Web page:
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Monday, news broke that Amazon is releasing new ad capabilities soon to brands and marketers who want to retarget based on product browsing behavior. This sounds a lot like something we’re pretty familiar with; the retargeting space is occupied with ad products from Google, Criteo, Steelhouse, and AdRoll, to name a few.

Amazon has never been bullish about its ad business, preferring to take the slow and steady route in a crowded and mature marketplace dominated by well-known entities like Google and Facebook. Its emphasis has always been on being an ecommerce platform first, and the ad product development has demonstrated that to be true, with a slow release cycle and too few features for expert marketers’ needs.

But even a tortoise can finish a long race, and Amazon’s recent quarterly earnings announcement showed that their little ad business is now a $2 billion-per-quarter enterprise, besting some major advertising platforms including Microsoft and Twitter.

Amazon’s DSP (Amazon Advertising Platform, or AAP) added branding and performance options across Amazon’s network and 3rd-party exchanges and paired well with what marketers were already able to do with the trio of ad formats available through the AMS platform (headline ads, sponsored products, and product display ads). This week’s announcement that they are releasing new ad units that enable remarketing to users who have viewed specific products or similar ones on the Amazon.com ecommerce website brings even more media scalability. Think Criteo product ads or Google Display Remarketing, but with Amazon’s vast wealth of data on consumer purchase behavior.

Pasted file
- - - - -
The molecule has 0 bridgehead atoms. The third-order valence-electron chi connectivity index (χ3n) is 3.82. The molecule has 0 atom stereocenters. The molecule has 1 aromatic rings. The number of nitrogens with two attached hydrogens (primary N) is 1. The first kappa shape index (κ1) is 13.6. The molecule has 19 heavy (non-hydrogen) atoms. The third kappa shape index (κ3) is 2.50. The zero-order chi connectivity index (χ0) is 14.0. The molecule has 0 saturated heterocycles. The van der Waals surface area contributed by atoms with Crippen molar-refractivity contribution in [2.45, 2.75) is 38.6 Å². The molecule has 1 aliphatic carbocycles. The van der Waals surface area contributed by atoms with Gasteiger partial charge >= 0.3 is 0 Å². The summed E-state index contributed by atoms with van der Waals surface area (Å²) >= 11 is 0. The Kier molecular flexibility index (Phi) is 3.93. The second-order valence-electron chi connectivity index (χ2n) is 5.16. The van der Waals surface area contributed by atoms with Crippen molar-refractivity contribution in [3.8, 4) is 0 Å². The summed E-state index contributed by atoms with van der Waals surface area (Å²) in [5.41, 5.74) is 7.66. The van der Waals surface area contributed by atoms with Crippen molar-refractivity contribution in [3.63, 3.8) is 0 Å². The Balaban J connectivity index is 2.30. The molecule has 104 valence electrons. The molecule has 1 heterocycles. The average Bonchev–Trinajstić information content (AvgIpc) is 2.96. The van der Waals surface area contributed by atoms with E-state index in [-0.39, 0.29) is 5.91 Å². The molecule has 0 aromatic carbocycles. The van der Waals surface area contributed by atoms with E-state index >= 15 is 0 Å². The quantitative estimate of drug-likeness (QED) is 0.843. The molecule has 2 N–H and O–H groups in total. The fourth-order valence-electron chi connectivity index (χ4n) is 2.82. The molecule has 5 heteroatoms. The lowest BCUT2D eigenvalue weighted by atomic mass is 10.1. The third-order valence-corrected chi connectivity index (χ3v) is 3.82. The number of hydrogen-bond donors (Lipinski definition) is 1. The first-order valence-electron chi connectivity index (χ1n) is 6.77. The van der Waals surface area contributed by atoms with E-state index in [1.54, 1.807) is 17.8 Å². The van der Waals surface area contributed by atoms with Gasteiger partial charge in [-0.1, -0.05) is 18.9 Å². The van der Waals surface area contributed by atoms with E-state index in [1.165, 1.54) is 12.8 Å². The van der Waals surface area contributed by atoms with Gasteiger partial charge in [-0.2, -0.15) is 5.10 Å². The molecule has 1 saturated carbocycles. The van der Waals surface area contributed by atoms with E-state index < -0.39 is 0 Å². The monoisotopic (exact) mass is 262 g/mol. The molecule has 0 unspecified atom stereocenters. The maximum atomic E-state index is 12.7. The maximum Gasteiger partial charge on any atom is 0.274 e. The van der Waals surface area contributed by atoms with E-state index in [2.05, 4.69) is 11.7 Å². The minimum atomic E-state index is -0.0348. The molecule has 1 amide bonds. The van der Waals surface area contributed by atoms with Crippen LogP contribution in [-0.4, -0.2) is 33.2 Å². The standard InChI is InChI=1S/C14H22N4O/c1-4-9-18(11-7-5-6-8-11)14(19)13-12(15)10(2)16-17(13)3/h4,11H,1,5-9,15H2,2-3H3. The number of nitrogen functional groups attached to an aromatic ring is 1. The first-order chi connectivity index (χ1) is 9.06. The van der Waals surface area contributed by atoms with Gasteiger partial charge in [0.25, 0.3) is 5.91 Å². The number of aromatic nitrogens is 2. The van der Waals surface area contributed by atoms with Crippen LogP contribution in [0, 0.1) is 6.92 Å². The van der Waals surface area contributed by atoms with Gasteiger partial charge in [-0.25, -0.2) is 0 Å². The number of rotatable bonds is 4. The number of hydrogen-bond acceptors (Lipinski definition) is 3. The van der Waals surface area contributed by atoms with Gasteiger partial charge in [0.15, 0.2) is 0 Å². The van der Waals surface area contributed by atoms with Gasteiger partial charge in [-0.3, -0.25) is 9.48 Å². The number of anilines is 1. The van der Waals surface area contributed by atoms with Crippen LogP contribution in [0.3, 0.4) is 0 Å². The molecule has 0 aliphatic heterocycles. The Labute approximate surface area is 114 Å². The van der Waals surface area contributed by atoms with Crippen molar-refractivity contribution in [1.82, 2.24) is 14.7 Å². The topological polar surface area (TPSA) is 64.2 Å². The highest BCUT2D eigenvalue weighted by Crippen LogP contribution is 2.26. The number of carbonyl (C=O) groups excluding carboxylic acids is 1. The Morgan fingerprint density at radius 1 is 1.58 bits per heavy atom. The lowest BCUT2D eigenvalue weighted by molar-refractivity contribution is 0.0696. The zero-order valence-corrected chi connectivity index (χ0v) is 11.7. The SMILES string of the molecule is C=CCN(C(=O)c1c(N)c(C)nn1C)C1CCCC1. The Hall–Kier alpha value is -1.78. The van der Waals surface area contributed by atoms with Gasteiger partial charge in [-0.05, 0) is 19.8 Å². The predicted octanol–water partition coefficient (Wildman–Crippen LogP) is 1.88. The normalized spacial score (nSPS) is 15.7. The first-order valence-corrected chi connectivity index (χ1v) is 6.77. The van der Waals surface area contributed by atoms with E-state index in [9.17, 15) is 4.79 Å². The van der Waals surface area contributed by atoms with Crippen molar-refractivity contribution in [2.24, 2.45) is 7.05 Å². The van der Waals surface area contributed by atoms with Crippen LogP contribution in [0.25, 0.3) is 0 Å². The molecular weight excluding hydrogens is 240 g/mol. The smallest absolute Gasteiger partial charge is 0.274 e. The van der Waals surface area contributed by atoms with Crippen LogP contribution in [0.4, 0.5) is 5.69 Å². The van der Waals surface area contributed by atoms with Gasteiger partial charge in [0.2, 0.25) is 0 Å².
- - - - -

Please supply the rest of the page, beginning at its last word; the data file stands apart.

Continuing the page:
It’s an evolution that makes sense for the platform, and with the help of AAP we’ll likely see these ad formats take the shape of familiar display ads, native ad units, in-app ads, and video ads across the internet. It’s a powerful re-engagement-driven, close-the-sale type of media buy performance marketers love, and interestingly it can also drive awareness of new products based what customers also likely buy or are interested in.

Amazon has quickly become a must-have part of most marketers’ media plans and these announcements bring more power tools to their tool box. If your brand is a business that sells on Amazon, you are going to want to buy this one.

Steps to prepare

  1. Start researching the product and talking to the Amazon account reps about roll-out and support.
  2. Evaluate your current remarketing strategies for ecomm clients. What is working; what is not? What have you wanted to do but could not on the Amazon platform that you may be able to take advantage of now?
  3. Look across your customer behavior, product sets, and business data. Start to mine it for additional ideas about how to not only remarket to close the sale but also build new audiences to raise awareness and develop cross sell/upsell opportunities.

Lastly, if you’re in an agency, start some conversations with your retail clients about what this could mean for them. Get them prepared to jump when there’s an opportunity and help them stay in front of the competition.